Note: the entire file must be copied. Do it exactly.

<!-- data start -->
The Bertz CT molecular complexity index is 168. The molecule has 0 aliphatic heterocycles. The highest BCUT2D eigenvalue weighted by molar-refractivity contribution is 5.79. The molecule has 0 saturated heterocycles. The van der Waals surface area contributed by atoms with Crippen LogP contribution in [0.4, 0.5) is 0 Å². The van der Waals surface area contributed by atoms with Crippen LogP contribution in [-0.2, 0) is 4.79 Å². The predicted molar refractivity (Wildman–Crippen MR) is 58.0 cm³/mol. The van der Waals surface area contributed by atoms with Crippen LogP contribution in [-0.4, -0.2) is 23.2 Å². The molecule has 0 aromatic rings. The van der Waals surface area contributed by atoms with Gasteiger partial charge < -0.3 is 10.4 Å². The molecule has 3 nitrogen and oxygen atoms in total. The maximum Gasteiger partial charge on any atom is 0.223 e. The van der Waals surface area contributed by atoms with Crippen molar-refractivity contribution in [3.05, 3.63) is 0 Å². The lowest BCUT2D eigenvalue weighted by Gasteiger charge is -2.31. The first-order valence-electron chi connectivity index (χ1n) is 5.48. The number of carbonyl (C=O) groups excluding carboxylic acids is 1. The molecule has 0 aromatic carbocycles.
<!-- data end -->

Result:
The Bertz CT molecular complexity index is 168. The molecule has 0 aliphatic heterocycles. The highest BCUT2D eigenvalue weighted by molar-refractivity contribution is 5.79. The molecule has 0 saturated heterocycles. The van der Waals surface area contributed by atoms with Crippen LogP contribution in [0.4, 0.5) is 0 Å². The van der Waals surface area contributed by atoms with Crippen LogP contribution in [-0.2, 0) is 4.79 Å². The predicted molar refractivity (Wildman–Crippen MR) is 58.0 cm³/mol. The van der Waals surface area contributed by atoms with Crippen LogP contribution in [-0.4, -0.2) is 23.2 Å². The molecule has 0 aromatic rings. The van der Waals surface area contributed by atoms with Gasteiger partial charge < -0.3 is 10.4 Å². The molecule has 3 nitrogen and oxygen atoms in total. The maximum Gasteiger partial charge on any atom is 0.223 e. The van der Waals surface area contributed by atoms with Crippen molar-refractivity contribution in [3.05, 3.63) is 0 Å². The lowest BCUT2D eigenvalue weighted by Gasteiger charge is -2.31. The first-order valence-electron chi connectivity index (χ1n) is 5.48. The number of carbonyl (C=O) groups excluding carboxylic acids is 1. The molecule has 0 aromatic carbocycles.